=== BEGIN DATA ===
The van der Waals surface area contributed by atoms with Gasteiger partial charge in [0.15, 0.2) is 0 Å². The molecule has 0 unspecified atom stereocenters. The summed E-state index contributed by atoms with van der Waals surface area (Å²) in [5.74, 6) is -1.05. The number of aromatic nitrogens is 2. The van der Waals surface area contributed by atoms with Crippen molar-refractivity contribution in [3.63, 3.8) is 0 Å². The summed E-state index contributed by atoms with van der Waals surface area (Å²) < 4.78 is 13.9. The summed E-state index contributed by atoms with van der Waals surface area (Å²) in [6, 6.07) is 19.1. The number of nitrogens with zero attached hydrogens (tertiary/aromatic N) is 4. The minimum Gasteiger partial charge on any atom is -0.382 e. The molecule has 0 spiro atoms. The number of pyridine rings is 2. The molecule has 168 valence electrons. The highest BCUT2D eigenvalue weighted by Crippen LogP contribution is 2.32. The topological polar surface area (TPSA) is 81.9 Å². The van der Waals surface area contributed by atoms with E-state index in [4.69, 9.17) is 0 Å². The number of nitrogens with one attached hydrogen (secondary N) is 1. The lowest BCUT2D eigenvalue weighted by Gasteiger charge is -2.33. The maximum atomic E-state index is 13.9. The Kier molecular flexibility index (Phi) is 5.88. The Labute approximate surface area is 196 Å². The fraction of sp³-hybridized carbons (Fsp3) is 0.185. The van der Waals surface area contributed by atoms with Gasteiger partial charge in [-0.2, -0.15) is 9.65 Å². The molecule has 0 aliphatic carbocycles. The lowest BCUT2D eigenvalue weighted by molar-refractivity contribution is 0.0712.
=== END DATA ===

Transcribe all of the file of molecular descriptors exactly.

The van der Waals surface area contributed by atoms with Gasteiger partial charge in [0.15, 0.2) is 0 Å². The molecule has 0 unspecified atom stereocenters. The summed E-state index contributed by atoms with van der Waals surface area (Å²) in [5.74, 6) is -1.05. The number of aromatic nitrogens is 2. The van der Waals surface area contributed by atoms with Crippen molar-refractivity contribution in [3.63, 3.8) is 0 Å². The summed E-state index contributed by atoms with van der Waals surface area (Å²) < 4.78 is 13.9. The summed E-state index contributed by atoms with van der Waals surface area (Å²) in [6, 6.07) is 19.1. The number of nitrogens with zero attached hydrogens (tertiary/aromatic N) is 4. The minimum Gasteiger partial charge on any atom is -0.382 e. The molecule has 0 spiro atoms. The number of pyridine rings is 2. The molecule has 168 valence electrons. The highest BCUT2D eigenvalue weighted by Crippen LogP contribution is 2.32. The topological polar surface area (TPSA) is 81.9 Å². The van der Waals surface area contributed by atoms with E-state index in [4.69, 9.17) is 0 Å². The number of nitrogens with one attached hydrogen (secondary N) is 1. The lowest BCUT2D eigenvalue weighted by Gasteiger charge is -2.33. The maximum atomic E-state index is 13.9. The Kier molecular flexibility index (Phi) is 5.88. The Labute approximate surface area is 196 Å². The fraction of sp³-hybridized carbons (Fsp3) is 0.185. The van der Waals surface area contributed by atoms with Gasteiger partial charge in [-0.2, -0.15) is 9.65 Å². The molecule has 0 aliphatic carbocycles. The lowest BCUT2D eigenvalue weighted by molar-refractivity contribution is 0.0712.